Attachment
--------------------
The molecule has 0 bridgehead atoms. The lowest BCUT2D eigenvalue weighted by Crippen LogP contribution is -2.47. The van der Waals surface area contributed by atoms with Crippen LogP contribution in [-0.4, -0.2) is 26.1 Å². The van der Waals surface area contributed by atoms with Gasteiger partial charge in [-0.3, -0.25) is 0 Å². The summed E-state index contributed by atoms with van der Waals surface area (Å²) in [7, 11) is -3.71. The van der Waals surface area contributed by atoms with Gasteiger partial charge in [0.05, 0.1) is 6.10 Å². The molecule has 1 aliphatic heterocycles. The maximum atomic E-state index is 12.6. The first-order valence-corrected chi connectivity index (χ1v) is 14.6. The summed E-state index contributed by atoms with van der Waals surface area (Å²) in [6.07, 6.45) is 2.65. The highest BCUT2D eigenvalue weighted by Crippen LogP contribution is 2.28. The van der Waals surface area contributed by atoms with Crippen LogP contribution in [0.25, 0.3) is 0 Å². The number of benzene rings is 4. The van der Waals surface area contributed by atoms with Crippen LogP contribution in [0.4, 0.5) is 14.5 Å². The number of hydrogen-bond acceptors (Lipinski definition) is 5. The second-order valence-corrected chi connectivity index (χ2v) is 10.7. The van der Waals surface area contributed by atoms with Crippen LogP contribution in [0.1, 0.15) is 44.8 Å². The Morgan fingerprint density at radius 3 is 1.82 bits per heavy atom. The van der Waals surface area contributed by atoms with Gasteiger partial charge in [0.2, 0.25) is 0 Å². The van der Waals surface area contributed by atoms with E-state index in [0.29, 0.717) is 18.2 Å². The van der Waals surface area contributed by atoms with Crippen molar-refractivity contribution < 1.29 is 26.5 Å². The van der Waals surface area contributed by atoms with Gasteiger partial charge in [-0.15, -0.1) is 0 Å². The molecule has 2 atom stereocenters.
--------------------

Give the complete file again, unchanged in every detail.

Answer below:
The molecule has 0 bridgehead atoms. The lowest BCUT2D eigenvalue weighted by Crippen LogP contribution is -2.47. The van der Waals surface area contributed by atoms with Crippen LogP contribution in [-0.4, -0.2) is 26.1 Å². The van der Waals surface area contributed by atoms with Gasteiger partial charge in [-0.3, -0.25) is 0 Å². The summed E-state index contributed by atoms with van der Waals surface area (Å²) in [7, 11) is -3.71. The van der Waals surface area contributed by atoms with Gasteiger partial charge in [0.05, 0.1) is 6.10 Å². The molecule has 1 aliphatic heterocycles. The maximum atomic E-state index is 12.6. The first-order valence-corrected chi connectivity index (χ1v) is 14.6. The summed E-state index contributed by atoms with van der Waals surface area (Å²) in [6.07, 6.45) is 2.65. The highest BCUT2D eigenvalue weighted by Crippen LogP contribution is 2.28. The van der Waals surface area contributed by atoms with Crippen LogP contribution in [0.25, 0.3) is 0 Å². The number of benzene rings is 4. The van der Waals surface area contributed by atoms with Crippen LogP contribution in [0.4, 0.5) is 14.5 Å². The number of hydrogen-bond acceptors (Lipinski definition) is 5. The second-order valence-corrected chi connectivity index (χ2v) is 10.7. The van der Waals surface area contributed by atoms with Crippen LogP contribution in [0.1, 0.15) is 44.8 Å². The Morgan fingerprint density at radius 3 is 1.82 bits per heavy atom. The van der Waals surface area contributed by atoms with Gasteiger partial charge in [0.2, 0.25) is 0 Å². The van der Waals surface area contributed by atoms with E-state index in [0.29, 0.717) is 18.2 Å². The van der Waals surface area contributed by atoms with Crippen molar-refractivity contribution < 1.29 is 26.5 Å². The van der Waals surface area contributed by atoms with Gasteiger partial charge in [-0.15, -0.1) is 0 Å². The molecule has 2 atom stereocenters.